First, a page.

The Securities and Exchange Commission on Thursday accused crypto firms. Genesis and Gemini of selling unregistered securities in connection . With a high-yield product offered to depositors.
Gemini, a crypto exchange. And Genesis, a crypto lender, partnered in February 2021 on a Gemini product called Earn. Which yields up to 8% for customers.
According to the SEC, Genesis makes crypto loans to . Gemini users and sends a part of the profits back to Gemini, which then deducts an agent fee. Sometimes more than 4%, and returns the remaining profits to its users. Genesis should have registered that product as a securities offering, SEC officials said.
“Today’s charges, based on previous actions. Make it clear to the market and the investing public. That crypto lending platforms and other intermediaries must follow. our time-tested securities laws,” SEC Chair Gary Gensler said in a statement.
The Gemini Earn program, backed by Genesis’ lending program, met the . SEC’s definition of an investment agreement and a note, SEC officials said. These two characteristics are part of how the . SEC evaluates whether an offering is a security.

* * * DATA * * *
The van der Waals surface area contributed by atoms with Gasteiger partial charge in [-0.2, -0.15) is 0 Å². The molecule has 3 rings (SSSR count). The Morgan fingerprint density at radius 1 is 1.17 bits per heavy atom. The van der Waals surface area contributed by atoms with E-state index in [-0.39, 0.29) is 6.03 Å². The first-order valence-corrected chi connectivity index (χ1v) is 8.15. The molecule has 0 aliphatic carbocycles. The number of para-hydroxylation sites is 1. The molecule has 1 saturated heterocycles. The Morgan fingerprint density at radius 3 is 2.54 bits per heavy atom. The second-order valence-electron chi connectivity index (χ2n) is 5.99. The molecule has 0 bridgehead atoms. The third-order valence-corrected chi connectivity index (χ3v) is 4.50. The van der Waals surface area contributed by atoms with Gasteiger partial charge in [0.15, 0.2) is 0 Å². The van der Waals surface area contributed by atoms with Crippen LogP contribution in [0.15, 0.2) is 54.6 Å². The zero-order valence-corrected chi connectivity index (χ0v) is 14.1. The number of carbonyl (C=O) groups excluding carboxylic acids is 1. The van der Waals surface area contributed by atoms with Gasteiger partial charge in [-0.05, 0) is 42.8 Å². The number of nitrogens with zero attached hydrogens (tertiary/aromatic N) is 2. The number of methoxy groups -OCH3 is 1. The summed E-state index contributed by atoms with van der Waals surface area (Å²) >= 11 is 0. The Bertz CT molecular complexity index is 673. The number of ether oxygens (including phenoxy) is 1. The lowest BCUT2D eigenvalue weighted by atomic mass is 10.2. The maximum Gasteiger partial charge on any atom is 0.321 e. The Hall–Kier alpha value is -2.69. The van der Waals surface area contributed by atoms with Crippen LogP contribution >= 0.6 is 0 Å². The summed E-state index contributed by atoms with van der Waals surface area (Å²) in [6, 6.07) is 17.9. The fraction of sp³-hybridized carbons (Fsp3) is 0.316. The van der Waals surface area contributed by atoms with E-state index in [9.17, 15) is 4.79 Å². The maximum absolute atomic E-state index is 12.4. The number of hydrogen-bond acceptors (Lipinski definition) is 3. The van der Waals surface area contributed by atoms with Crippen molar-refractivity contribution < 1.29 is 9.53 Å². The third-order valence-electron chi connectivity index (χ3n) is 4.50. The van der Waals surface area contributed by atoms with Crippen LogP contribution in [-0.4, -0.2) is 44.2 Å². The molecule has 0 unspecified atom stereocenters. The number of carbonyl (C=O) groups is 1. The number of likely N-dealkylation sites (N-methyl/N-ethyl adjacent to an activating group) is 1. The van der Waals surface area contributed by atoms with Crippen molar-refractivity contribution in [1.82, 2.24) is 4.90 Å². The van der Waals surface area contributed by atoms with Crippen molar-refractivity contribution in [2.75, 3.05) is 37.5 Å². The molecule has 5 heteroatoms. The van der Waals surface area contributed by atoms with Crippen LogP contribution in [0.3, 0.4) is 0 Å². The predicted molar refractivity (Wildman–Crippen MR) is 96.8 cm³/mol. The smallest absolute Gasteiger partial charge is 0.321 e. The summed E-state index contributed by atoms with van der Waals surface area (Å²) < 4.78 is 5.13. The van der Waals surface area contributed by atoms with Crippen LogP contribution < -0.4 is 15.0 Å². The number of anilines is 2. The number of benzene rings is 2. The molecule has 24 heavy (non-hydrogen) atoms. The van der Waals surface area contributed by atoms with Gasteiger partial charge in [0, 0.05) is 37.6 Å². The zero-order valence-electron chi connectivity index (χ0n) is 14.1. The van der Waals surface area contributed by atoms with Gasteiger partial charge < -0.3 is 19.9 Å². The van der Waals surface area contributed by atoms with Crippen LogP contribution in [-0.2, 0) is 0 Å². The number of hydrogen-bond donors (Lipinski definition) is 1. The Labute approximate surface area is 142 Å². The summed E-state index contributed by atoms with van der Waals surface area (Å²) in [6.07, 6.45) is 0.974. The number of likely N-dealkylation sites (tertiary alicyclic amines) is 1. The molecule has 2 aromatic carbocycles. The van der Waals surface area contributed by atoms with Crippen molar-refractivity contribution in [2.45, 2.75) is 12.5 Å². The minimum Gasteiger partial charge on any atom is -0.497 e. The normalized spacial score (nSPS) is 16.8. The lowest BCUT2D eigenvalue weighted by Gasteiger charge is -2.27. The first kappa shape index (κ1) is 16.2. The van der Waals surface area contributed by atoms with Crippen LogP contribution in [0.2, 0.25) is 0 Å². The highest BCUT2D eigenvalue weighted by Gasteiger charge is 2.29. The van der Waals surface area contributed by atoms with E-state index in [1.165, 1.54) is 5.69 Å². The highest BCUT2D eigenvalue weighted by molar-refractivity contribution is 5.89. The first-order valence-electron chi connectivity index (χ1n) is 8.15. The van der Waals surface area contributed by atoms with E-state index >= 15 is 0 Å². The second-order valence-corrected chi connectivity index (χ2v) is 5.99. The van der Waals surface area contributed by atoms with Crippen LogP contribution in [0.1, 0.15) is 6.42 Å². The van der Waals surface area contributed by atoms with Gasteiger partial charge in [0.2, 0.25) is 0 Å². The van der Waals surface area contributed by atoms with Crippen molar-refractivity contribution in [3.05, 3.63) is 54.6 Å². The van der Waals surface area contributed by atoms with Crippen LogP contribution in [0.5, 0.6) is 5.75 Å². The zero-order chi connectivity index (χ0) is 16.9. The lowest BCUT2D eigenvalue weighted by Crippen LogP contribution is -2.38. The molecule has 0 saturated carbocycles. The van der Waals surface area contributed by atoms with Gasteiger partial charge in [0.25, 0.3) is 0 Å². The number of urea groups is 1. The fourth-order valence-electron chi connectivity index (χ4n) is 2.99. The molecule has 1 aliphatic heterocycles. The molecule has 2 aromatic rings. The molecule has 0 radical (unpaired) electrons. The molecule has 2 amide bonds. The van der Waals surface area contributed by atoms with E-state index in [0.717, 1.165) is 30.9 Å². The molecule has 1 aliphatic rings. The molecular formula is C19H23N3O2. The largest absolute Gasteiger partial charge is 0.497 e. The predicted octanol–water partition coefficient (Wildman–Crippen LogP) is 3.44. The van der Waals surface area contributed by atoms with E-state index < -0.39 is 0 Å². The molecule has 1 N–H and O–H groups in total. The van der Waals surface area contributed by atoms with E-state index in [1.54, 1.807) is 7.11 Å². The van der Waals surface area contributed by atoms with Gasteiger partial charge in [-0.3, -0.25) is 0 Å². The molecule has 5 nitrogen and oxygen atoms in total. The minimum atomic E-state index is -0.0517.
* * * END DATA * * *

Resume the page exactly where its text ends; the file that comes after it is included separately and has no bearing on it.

Regulators are seeking permanent injunctive relief. Disgorgement and civil penalties against both Genesis and Gemini.
Gemini has been engaged in a high-profile battle over $900 million in. Customer assets entrusted to Genesis as part of . Its Earn program, which shut down this week.
Gemini, which was founded in 2015 by bitcoin advocates Cameron and . Tyler Winkleves, has an extensive exchange business that,
while troubled. Could likely weather an enforcement action.
But Genesis’ future is more uncertain, as the business has focused on . Consumer crypto lending and has already hired restructuring advisers. The crypto lender is a unit of Barry Silbert’s Digital Currency Group.
SEC officials said the possibility of a . DCG or Genesis bankruptcy had no bearing on the decision whether to pursue a charge.
This is the latest in a series of recent crypto enforcement actions led by. Gensler following the fall of Sam Bankman-Fried’s FTX in November. Gensler was criticized by social media and lawmakers for the. SEC’s failure to impose protections on the nascent crypto industry.
Gensler’s SEC and the Commodity Futures Trading Commission, chaired by . Rustin Benham, are the two regulators overseeing crypto activity in the United States. Both companies filed complaints against . Bankman-Fried, but the SEC, of late, has increased the pace and scope. enforcement action.
The SEC brought a similar action against now-bankrupt crypto lender . BlockFi and settled last year. Earlier this month, Coinbase settled with . New York state regulators over inadequate you-customer protocols.
Since Bankman-Fried was indicted on federal fraud charges in December. The SEC has filed five crypto-related enforcement actions.